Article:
Murdoch University Research Repository

Welcome to the Murdoch University Research Repository

The Murdoch University Research Repository is an open access digital collection of research
created by Murdoch University staff, researchers and postgraduate students.

Learn more

Increased genetic diversity and prevalence of co-infection with Trypanosoma spp. in koalas (Phascolarctos cinereus) and their ticks identified using next-generation sequencing (NGS)

Barbosa, A.D.ORCID: 0000-0003-3289-1445, Gofton, A.W., Paparini, A.ORCID: 0000-0002-1105-5184, Codello, A., Greay, T.L, Gillett, A., Warren, K.ORCID: 0000-0002-9328-2013, Irwin, P.J.ORCID: 0000-0002-0006-8262 and Ryan, U.ORCID: 0000-0003-2710-9324 (2017) Increased genetic diversity and prevalence of co-infection with Trypanosoma spp. in koalas (Phascolarctos cinereus) and their ticks identified using next-generation sequencing (NGS). PLoS ONE, 12 (7). e0181279.

PDF - Published Version
Download (2MB) | Preview
Free to read:
*No subscription required


Infections with Trypanosoma spp. have been associated with poor health and decreased survival of koalas (Phascolarctos cinereus), particularly in the presence of concurrent pathogens such as Chlamydia and koala retrovirus. The present study describes the application of a next-generation sequencing (NGS)-based assay to characterise the prevalence and genetic diversity of trypanosome communities in koalas and two native species of ticks (Ixodes holocyclus and I. tasmani) removed from koala hosts. Among 168 koalas tested, 32.2% (95% CI: 25.2-39.8%) were positive for at least one Trypanosoma sp. Previously described Trypanosoma spp. from koalas were identified, including T. irwini (32.1%, 95% CI: 25.2-39.8%), T. gilletti (25%, 95% CI: 18.7-32.3%), T. copemani (27.4%, 95% CI: 20.8-34.8%) and T. vegrandis (10.1%, 95% CI: 6.0-15.7%). Trypanosoma noyesi was detected for the first time in koalas, although at a low prevalence (0.6% 95% CI: 0-3.3%), and a novel species (Trypanosoma sp. AB-2017) was identified at a prevalence of 4.8% (95% CI: 2.1-9.2%). Mixed infections with up to five species were present in 27.4% (95% CI: 21-35%) of the koalas, which was significantly higher than the prevalence of single infections 4.8% (95% CI: 2-9%). Overall, a considerably higher proportion (79.7%) of the Trypanosoma sequences isolated from koala blood samples were identified as T. irwini, suggesting this is the dominant species. Co-infections involving T. gilletti, T. irwini, T. copemani, T. vegrandis and Trypanosoma sp. AB-2017 were also detected in ticks, with T. gilletti and T. copemani being the dominant species within the invertebrate hosts. Direct Sanger sequencing of Trypanosoma 18S rRNA gene amplicons was also performed and results revealed that this method was only able to identify the genotypes with greater amount of reads (according to NGS) within koala samples, which highlights the advantages of NGS in detecting mixed infections. The present study provides new insights on the natural genetic diversity of Trypanosoma communities infecting koalas and constitutes a benchmark for future clinical and epidemiological studies required to quantify the contribution of trypanosome infections on koala survival rates.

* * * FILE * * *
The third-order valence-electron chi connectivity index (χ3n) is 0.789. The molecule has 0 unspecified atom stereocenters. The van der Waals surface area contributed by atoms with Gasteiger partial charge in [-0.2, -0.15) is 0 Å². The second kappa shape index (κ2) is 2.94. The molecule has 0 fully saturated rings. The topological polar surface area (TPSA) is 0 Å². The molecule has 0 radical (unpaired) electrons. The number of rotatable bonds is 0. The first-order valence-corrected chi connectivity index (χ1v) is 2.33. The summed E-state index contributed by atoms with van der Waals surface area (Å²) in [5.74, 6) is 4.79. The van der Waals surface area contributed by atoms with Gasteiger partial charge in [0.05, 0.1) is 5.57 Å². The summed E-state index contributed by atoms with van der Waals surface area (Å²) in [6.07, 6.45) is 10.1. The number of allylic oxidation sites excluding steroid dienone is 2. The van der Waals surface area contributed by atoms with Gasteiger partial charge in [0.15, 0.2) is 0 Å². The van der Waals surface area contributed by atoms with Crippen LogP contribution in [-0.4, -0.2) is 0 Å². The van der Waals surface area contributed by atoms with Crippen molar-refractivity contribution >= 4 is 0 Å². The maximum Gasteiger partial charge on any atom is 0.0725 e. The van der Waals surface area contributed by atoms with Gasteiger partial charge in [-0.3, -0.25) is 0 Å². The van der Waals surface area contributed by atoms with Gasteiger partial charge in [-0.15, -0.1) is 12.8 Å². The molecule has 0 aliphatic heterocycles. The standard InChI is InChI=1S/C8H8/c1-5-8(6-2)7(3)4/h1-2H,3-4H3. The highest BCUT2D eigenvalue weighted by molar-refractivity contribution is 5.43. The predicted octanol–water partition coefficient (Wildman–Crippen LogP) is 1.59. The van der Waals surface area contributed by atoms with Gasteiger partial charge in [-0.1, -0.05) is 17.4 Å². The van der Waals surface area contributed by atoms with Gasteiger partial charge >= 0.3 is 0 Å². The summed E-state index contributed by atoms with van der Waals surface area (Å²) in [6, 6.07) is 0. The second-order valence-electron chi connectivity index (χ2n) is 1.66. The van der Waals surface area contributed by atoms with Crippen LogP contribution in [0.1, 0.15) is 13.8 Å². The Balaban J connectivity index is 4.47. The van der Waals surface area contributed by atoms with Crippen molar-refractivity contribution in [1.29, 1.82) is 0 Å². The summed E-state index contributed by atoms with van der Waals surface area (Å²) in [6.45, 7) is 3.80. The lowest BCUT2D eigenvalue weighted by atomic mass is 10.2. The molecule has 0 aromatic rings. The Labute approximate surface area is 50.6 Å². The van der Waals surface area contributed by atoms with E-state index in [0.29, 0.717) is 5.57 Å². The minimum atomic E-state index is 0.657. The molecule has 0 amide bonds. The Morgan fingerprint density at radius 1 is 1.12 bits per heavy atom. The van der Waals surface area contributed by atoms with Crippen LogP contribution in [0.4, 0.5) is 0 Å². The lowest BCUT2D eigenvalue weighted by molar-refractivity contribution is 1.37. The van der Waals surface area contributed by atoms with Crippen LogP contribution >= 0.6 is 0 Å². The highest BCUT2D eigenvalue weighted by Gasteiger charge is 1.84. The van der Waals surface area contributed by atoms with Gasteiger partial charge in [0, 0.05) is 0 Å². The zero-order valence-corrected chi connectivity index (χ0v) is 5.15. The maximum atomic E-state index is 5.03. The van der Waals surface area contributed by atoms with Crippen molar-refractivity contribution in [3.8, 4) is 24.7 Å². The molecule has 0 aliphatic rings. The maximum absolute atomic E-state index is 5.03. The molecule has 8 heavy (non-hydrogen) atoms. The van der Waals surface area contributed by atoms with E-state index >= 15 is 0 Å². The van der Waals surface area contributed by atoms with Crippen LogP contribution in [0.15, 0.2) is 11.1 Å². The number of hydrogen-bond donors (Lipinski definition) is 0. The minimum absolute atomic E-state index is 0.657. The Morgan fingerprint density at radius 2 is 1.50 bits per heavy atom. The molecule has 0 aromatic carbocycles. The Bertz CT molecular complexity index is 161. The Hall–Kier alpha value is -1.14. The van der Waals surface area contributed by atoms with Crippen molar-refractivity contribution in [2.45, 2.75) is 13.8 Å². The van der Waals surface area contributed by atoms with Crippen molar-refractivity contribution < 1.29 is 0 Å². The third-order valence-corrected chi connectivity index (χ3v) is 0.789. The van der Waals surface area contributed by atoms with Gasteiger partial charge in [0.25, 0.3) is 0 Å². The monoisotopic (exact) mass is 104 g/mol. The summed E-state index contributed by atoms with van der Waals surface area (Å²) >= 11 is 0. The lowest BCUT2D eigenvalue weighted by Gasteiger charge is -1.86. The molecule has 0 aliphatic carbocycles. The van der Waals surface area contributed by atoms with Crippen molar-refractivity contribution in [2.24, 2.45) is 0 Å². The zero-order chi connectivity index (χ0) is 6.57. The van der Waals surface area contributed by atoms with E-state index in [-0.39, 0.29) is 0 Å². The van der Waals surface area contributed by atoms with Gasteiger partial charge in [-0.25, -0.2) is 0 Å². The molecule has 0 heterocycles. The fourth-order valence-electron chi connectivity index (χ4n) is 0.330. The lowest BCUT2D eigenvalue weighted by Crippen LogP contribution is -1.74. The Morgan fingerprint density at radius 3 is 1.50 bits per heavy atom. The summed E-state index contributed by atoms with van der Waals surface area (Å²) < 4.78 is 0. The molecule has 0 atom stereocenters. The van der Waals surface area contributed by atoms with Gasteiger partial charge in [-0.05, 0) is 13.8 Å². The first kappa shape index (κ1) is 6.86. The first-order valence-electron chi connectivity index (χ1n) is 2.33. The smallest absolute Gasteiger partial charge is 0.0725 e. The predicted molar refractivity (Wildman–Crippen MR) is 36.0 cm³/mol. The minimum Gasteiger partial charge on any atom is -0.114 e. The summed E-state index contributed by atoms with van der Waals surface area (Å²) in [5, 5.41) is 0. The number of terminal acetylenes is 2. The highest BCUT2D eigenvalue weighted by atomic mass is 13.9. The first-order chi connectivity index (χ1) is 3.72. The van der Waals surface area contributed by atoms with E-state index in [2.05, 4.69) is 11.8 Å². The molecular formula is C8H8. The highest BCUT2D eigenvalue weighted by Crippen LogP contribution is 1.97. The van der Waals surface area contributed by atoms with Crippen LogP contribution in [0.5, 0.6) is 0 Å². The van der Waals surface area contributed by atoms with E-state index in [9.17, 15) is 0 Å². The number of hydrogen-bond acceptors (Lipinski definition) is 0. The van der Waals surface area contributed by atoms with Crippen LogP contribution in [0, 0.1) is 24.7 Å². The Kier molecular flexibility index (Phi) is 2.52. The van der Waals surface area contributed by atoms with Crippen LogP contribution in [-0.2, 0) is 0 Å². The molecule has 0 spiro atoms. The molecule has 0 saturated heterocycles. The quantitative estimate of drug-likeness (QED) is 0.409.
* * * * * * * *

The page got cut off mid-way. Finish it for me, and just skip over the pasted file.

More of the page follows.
Item Type: Journal Article
Murdoch Affiliation(s): School of Veterinary and Life Sciences
Publisher: Public Library of Science
Copyright: © 2017 Barbosa et al.
Item Control Page Item Control Page


Downloads per month over past year